Avant-garde art finds a voice in Wilson docu
EmptyThe 1984 Summer Olympics in Los Angeles have long since faded into memory. And with it, the surrounding Olympic Arts Festival, presided over by director Robert Fitzpatrick, also has disappeared into the mist.
But that long-ago arts fest resurfaces in writer-producer-director Katharina Otto-Bernstein's new documentary "Absolute Wilson," a nuanced portrait of the groundbreaking theater director Robert Wilson that New Yorker Films opens today in Los Angeles. And as part of the film, the Olympic Arts Festival is resurrected, providing the dramatic high point of the documentary: Wilson had been commissioned to create an epic theater piece, "The Civil Wars," on which he was working with such collaborators as Philip Glass, David Byrne and Jessye Norman. But at the eleventh hour, the arts festival withdrew its promised funding, and the project collapsed.
Wilson found the whole experience one of the most painful and bitter of his career -- in 1986, "Civil Wars" was chosen by the Pulitzer Prize jury for the drama prize but was then rejected by the Pulitzer board. "That was one thing going into this film that I knew he wasn't going to talk about," Otto-Bernstein says of Wilson's lingering distaste of talking about the project.
But Otto-Bernstein, who hadn't made a film since the 1998 documentary "Beautopia," about the international fashion industry, seemed to have a knack for getting Wilson to talk. The two met at a cocktail party several years back. "We met in my bathroom, literally -- I went off to hide from my husband to have a cigarette, when I turned around and met this guy, Robert Wilson, who asked if he could have one," she says. "I knew his work, but I'd never met him before."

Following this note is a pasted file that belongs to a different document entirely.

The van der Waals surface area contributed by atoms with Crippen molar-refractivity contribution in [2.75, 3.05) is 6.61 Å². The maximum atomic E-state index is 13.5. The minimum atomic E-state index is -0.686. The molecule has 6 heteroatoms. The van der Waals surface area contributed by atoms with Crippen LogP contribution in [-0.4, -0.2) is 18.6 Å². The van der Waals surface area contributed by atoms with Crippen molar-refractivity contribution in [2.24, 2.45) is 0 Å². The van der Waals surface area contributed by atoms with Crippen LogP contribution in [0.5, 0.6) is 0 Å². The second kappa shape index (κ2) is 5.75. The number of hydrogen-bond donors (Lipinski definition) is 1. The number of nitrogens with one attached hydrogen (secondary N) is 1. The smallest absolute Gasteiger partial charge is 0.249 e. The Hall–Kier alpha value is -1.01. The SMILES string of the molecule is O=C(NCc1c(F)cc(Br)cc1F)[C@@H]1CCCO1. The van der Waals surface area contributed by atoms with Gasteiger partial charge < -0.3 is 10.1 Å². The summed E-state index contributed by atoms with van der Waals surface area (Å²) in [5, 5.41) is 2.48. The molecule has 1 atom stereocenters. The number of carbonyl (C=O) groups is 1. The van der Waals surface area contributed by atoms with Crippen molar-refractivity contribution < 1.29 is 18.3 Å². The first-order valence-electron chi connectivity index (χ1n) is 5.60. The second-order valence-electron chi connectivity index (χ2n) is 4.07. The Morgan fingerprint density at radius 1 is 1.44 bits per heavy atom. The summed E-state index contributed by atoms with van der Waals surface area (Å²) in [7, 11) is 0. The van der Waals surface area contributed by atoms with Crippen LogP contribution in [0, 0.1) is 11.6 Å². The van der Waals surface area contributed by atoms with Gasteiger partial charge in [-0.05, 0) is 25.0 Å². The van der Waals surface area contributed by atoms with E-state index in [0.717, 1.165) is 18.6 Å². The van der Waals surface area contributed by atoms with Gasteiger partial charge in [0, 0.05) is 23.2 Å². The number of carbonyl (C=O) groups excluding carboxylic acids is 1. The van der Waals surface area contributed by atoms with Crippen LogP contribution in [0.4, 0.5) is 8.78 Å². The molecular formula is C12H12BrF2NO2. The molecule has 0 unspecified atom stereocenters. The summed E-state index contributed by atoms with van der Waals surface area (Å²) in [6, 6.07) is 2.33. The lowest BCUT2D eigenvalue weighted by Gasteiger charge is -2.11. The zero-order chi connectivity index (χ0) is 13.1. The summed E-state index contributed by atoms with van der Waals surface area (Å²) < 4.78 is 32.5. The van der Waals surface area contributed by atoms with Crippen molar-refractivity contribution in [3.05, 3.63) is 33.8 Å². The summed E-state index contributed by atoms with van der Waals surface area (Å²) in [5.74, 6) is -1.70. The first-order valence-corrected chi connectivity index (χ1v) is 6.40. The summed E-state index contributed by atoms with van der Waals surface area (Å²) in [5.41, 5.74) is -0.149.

At the time, Otto-Bernstein was contemplating a film about artists and their muses, and as she explained it to Wilson, their conversation turned into a three-hour marathon, with him inviting her to visit his experimental theater workshop Watermill Center on Long Island, N.Y.
Eventually, Otto-Bernstein convinced Wilson that he should sit as the sole subject of a documentary. From the first interview she filmed, they had an unusual rapport. Otto-Bernstein was nine months pregnant at the time; an hour in, her water broke, and Wilson ended up taking her to the hospital. "That broke the ice," she says, laughing.
Although Wilson's work can look austere and occasionally forbidding onstage, on camera he comes across as relaxed and forthright in response to Otto-Bernstein's questions.
The film traces the influences on his life as they surface in his work: his childhood in Waco, Texas, from which he escaped to New York's gay and avant-garde theater circles; his lifelong search for his withholding father's approval; his work with brain-damaged children, which influenced the movements he brought to the stage; and his collaboration with a deaf-mute black child, Raymond Andrews, who he adopted.
Wilson is now much more well-known in Europe, where he regularly works, than in the U.S., where his celebrity is restricted to more highbrow circles. And with "Absolute Wilson" earmarked for eventual airing on HBO, that presented Otto-Bernstein with a challenge as she shaped her film.
"It was not a mystery to me," she says. "I knew I had to satisfy sophisticated European audiences, who know his work well, and at the same time, create a story for an American audience that doesn't know him so well."